Out on a Limb

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Filed under Outdoor Notes

December 4, 2013

I normally like to be fairly certain about the identities of the critters I post in these notes, but sometimes I just have to go out on a limb.

Leaving what has been a cold and miserable late autumn behind, come back with me to Scotia Barrens on a fine afternoon in mid-May.[1]

A hawk drops from a into the grass beside the gravel road, snags prey, and then flies up and lands on a branch.

Broad-winged Hawk with prey

A hawk drops from a into the grass beside the gravel road, snags prey, and then flies up and lands on a branch.

The overall impression is a small, broad-winged hawk, which pretty much identifies it for me as a Broad-winged Hawk (Buteo platypterus).[2] I’m not 100% certain, it may be some other Buteo, or possibly even an Accipiter—Cooper’s (Accipiter cooperii) or Sharp-shinned Hawks (Accipiter striatus), but it looks a lot like the “heavily marked” light juvenile, as shown in my copy of The Sibley Guide to Birds .

I’m calling this a Broad winged Hawk, out on a limb.

Broad-winged Hawk with Green Snake

Broad-winged Hawk with green snake

Broad-winged Hawk with Smooth Green Snake

A front view

It is holding  a snake, a snake that is green, one of our two Green Snakes of the genus Opheodrys, either Rough (O. aestivus), or Smooth (O. vernalis).[3]

To tell them apart, I would have to be able to determine whether the scales are keeled or not.

Alas, the photo has not that much detail. But Rough Green Snakes usually haunt the edges of streams and ponds, this was a dry upland.

This was literally a snake in the grass and not hanging in some shrub. Now, while Rough Green Snakes must occasionally come down to earth, they are generally found in bushes and trees, etc.. Smooth Green Snakes are grass snakes.

Smooth Green Snakes live throughout north central Pennsylvania. There is no known population of Rough Green Snakes north of the Blue Ridge in Pennsylvania.

Finally…well…it doesn’t look like a Rough Green Snake.

I’ve dealt with Rough Green Snakes before.[4] They are very long and thin and look like thick vines with eyes. Smooth Green Snakes look like—snakes that are green. This looks like a snake that is green.

I’m calling this a Smooth Green Snake out on a limb.

Close up of Green Snake

Unhappy Green Snake

The snake struggled mightily. At one point I thought it was going to escape.

Broad-winged Hawk with prey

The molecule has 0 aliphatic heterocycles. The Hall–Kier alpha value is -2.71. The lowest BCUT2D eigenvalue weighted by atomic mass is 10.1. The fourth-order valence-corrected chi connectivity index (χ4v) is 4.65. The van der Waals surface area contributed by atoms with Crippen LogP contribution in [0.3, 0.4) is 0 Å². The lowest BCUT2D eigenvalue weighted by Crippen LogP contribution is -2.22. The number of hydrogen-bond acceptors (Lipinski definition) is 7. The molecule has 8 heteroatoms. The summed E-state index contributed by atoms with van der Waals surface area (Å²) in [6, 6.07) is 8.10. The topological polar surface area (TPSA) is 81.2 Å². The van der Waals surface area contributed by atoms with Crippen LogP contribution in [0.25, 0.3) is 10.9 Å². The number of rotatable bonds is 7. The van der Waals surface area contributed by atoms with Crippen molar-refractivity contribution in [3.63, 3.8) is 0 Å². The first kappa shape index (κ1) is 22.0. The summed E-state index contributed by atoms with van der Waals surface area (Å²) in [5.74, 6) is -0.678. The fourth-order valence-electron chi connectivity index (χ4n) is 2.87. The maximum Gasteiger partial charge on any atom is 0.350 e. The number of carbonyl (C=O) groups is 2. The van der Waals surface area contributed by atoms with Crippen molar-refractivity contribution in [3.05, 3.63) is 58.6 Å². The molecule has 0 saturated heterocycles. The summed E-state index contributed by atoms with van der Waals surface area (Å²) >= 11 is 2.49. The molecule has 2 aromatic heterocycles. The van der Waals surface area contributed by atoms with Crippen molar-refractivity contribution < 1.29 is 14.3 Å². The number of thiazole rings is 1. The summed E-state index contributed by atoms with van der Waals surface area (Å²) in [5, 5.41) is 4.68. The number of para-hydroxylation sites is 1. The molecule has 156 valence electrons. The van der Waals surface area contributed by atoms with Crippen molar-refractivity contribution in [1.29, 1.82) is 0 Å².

Making a break for it.

Then it played the serpent card, wrapping itself around the hawk’s legs. The hawk was discomfited.

Broad-winged Hawk with prey

Tangled.

But in the end, as expected, it ended badly for the snake.

Broad-winged Hawk with prey

It ends badly–for the snake.

 

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  1. Scotia Barrens, in Centre County, PA, is an amazing place. It is even more amazing once you realize that it is a post-industrial-revolution landscape. []
  2. Makes sense []
  3. You will find some references to the Smooth Green Snake as Lithochlorphis vernalis. I have chosen to go with Opheodrys vernalis based on my understanding of the Seventh edition of the Scientific and Standard English Names of Amphibians and Reptiles of North America North of Mexico [available online at http://ssarherps.org/pdf/HC_39_7thEd.pdf]: “Given that Liochlorophis…is the monotypic sister genus to the monotypic genus Opheodrys, recognition of the former taxon is unnecessary, and reduces the amount of information conveyed by the names. As such, we retain vernalis in Opheodrys.” []
  4. Late one February afternoon in Oklahoma, about thirty years ago, I came across a Rough Green Snake pretending to be a vine in a low bush beside a tributary of Cache Creek. Two problems: it had climbed during the warmth of mid-day but was now chilled and immobile, and a bright green snake is not particularly well camouflaged in a leafless brown bush. I rescued it and took it home for further observation. When I proudly went to show to my wife, it had absconded. In the warmth of our home, it had quickly become more active. I received some guidance from my wife and, after several hours, found the snake behind some household supplies under the sink. It was too cold to put it outside, so I left it there in hopes it would depart once the weather grew warm, which I suppose it did, as I never saw it again. I must point out that my long-suffering wife was fully briefed and, if not enthusiastic, was accepting. We did not entertain much. []

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2 Responses

  1. Jeryl Johnston said:

    These pictures are just beautiful! You’re blessed to have the wife you have (so was that snake in OK) …..but you already knew that! :)

  2. Gene said:

    looks to be a maltese falcon. that’s my best guess and I am sticking to it.

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